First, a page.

Sunday, April 20, 2008

Tucking into Taquitos

Myamii's Taste and Create event pairs up participating food bloggers randomly and they get to taste-test one recipe from each other's blog. This month, I was paired up with a blog that bears the intriguing name of Peanut Butter Etoufee. PBE is written by three gals who say that, "food is the axis on which our family turns"- now that is something I can certainly relate to.

Every food blog has recipes worth trying, but my favorites are the "secret recipes" that have been created as a result of much trial and error, and then generously posted on the blog to share with the whole world. When it came to choosing a dish from PBE, a little bit of browsing led me to just such a post. It all concerns a Mexican snack called the taquito ("little taco"...isn't it the cutest name?) that consists of a rolled filled taco that is usually deep-fried. Moon, one of the PBE trio, writes about a Mexican food stand in downtown LA where her family has been buying taquitos for nearly half a century. She raves about the unique sauce that the taquitos are served in. Moon finally managed to replicate the recipe and you can sense her excitement in being able to come awfully close to that "restaurant taste" that is so elusive. I knew I had to try the recipe.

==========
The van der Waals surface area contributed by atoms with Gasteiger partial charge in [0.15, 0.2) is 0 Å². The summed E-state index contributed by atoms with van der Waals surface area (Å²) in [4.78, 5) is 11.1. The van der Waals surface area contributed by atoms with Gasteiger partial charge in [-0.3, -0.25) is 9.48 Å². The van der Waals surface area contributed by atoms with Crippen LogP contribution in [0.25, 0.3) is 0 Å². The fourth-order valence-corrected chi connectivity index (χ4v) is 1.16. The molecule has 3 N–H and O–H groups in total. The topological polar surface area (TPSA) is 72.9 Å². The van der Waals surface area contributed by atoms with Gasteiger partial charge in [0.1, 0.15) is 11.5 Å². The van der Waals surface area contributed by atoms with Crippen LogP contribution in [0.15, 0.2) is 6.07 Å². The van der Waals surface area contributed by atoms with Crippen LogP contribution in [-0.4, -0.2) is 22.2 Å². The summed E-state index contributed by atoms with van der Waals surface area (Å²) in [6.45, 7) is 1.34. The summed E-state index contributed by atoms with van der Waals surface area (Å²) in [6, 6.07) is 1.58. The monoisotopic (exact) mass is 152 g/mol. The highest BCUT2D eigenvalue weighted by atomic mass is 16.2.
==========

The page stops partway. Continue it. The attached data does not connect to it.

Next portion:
I love salsas of all persuasions, but I don't think I have ever tasted any salsa of this description- a tomatillo salsa blended with avocado and fresh cilantro and gently heated to cook it ever so slightly. It is supposed to be a very thin sauce, thinned with some stock. My sauce is a bit of an adaptation of Moon's recipe. I made the tomatillo salsa from scratch and did not thin down the salsa, preferring to leave it as a rather thick dipping sauce.

PBE's Taquito Sauce

(adapted from Peanut Butter Etoufee, makes 1-2 cups)
For tomatillo salsa
4 medium tomatillos
½ C diced onion
2 crushed garlic cloves
1 fresh green chilli, diced
Salt to taste
1.5 C water
Other ingredients
1 medium ripe avocado, peeled, pitted and coarsely chopped
1 fresh green chilli, diced
½ packed fresh cilantro, coarsely chopped

1. Combine all ingredients for tomatillo salsa in a medium saucepan. Bring to a boil and simmer for 10-15 minutes until tomatillos have cooked through and collapsed.